26 Nov Hollywood Walking tour
Published in Hollywood Independent; By Leigh Bailey Clipboard securely in hand, Christian Moralde waits patiently in front of Mann’s Chinese Theatre on Hollywood Boulevard for his 10 a.m. appointment to arrive.
Unlike his tour-guide brethren, Moralde isn’t hawking to the throngs of camera-toting out-of-towners who pack the famous theatre’s plaza. To have Moralde escort you down the boulevard, you have to book in advance.
Earlier this year, Moralde started P.A.A. Tours with the goal of cornering a niche market. An Angeleno by way of Arizona, Moralde felt he had a feel for what tourists wanted to see, what kinds of information they wanted to have about Hollywood.
Acting classes took him to Hollywood Boulevard frequently, he says, “Every time I came down here, I’d see tourists wandering around kind of aimlessly, taking pictures of the stars on the Walk of Fame.”
Clearly, he says, those visiting Hollywood were naturally drawn to the city’s most famous boulevard, but once here, they weren’t sure what to do, where to go or what to see.
Bus tours were all well and good, but most tourists seemed to want to get a look at Tinseltown up close and personal. Moralde was willing to bet they would pay to have someone take them through the process step by anecdote-filled step.
Moralde’s tour is simultaneously low key and packed with information. Beginning at the Mann’s Chinese, he gently guides his charges attention from Marilyn Monroe’s footprints to Carole Lombard’s.
Down the way a bit, he speaks knowledgeably about Hollywood and Highland, the TrizecHahn development, and the new Metro Red Line system.
“Yes, it’s true. We have a subway system in Los Angeles,” he says.
While Much of Moralde’s patter seems canned – he frequently glances down to check his notes – he does seem to know what he’s talking about. Moralde points out the site of a former high-profile hangout – a bar where Bette Davis might have rubbed elbows with William Faulkner. He indicates the spot where a former fleabag hotel once stood and claims Faulkner wrote one of his most famous novels there, though he doesn’t say which one.
Perhaps the highlight of the tour is a brief dodge inside Frederick’s of Hollywood for a look at the Museum of Underwear, tucked displaying the undies of some of Hollywood’s most luminous stars.
“Even a lot of people who live here don’t even know this is here,” he says. Given the fact that the entrance to the museum is free, a chance to see Paul Newman’s boxers is both amusing and worth the price of admission.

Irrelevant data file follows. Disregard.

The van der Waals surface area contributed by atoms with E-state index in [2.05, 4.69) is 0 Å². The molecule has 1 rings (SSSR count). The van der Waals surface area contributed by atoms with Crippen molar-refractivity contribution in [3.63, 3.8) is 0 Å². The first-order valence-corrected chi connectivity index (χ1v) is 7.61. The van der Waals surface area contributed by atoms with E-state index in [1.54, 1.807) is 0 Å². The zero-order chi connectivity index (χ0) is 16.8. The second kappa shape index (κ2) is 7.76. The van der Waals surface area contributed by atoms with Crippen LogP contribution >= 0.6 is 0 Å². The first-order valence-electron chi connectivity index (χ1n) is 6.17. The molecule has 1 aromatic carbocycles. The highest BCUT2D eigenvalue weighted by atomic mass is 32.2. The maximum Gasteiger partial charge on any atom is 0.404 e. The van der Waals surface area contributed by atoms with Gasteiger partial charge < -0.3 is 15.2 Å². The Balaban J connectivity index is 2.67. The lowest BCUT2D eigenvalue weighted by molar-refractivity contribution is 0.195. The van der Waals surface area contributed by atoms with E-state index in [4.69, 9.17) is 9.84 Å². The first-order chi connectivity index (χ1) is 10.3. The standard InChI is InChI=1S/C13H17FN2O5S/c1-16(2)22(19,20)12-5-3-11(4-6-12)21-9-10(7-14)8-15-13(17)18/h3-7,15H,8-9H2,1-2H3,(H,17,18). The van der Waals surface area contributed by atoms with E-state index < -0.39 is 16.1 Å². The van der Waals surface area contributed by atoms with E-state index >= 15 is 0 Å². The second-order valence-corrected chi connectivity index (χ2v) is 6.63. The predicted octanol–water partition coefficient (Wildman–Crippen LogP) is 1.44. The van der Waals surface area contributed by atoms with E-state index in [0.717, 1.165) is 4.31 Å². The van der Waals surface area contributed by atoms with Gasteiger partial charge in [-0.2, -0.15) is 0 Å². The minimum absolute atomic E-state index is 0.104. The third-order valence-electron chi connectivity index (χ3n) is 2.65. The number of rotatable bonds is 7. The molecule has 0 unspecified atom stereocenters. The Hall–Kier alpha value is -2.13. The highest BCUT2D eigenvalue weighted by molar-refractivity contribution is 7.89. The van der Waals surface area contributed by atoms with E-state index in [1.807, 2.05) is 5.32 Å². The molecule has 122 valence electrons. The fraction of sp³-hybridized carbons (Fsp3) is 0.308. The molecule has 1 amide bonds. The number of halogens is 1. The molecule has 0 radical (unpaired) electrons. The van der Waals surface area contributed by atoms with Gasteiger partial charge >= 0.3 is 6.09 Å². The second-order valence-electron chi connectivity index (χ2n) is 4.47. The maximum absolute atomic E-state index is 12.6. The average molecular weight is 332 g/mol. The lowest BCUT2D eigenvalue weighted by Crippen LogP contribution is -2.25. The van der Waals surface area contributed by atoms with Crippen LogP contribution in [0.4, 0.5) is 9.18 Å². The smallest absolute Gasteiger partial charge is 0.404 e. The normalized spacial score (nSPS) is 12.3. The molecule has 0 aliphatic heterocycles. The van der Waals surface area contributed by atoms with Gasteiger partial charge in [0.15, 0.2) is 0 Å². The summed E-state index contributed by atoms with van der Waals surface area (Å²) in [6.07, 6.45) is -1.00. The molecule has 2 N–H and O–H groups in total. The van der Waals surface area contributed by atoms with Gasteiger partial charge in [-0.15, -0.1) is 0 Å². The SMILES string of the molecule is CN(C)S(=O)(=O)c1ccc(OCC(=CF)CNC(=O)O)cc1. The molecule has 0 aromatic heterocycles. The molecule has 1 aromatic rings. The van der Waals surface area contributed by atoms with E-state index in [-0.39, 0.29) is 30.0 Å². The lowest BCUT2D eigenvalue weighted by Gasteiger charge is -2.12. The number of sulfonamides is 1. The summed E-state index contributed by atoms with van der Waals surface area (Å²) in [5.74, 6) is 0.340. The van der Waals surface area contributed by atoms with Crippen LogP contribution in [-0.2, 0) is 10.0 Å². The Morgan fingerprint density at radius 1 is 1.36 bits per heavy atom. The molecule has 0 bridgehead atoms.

Moralde does know his stuff. He discusses the construction dates of most of the important buildings the tour passes and tells a few things tourists hadn’t known about the Hollywood Sign (that Hugh Hefner started the fund to restore it, for example, and Billy Crystal threw in $17,000 of his own money). He tells of Marilyn’s ghost and David Hockney’s pool at the Hollywood Roosevelt Hotel and the history of the Pantages Theatre. And points out locations where a variety of TV shows were shot.
The tour isn’t entirely about yesteryear, though. Moralde points out a newsstand across the street from Dean and Deluca’s, where he claims Nicolas Cage eats regularly. “When I have teenage girls on tour, I tell them that Gwyneth Paltrow and Brad Pitt shop there for their magazines,” he says. On whose authority he has this information he’s not entirely clear.
He is, he says, a stickler for accuracy and insists that his three employees know what there are talking about before attempting to guide anyone.
“I give them the information I want them to know, the history and the significance of certain buildings,” he says. “Then I test them on it.”
If either he or his employees don’t know the answer to a question from a client, he says, then they won’t answer. “I have one rule, really,” he says. “Don’t give out misinformation.”
Instead, he says his company offers to do the research and respond with a followup telephone call or postcard, something no other tour company is currently doing.
While buisness isn’t currently booming, Moralde says the company is catching on. He says he’s getting an assist from the Hollywood Chamber of Commerce, which allows him to leave his literature in their lobby, and is beginning to see word-of-mouth trade coming in. By next summer, he hopes to be firmly established as the only walking tour in town.
His prices are reasonable. Moralde charges $10 a head for a stroll that takes an hour to an hour and a half, which discounts offered to senior citizens and students. At that price, it’s an hour well spent, even for a native Angeleno who can bone up on Hollywood history for the next visit from the in-laws.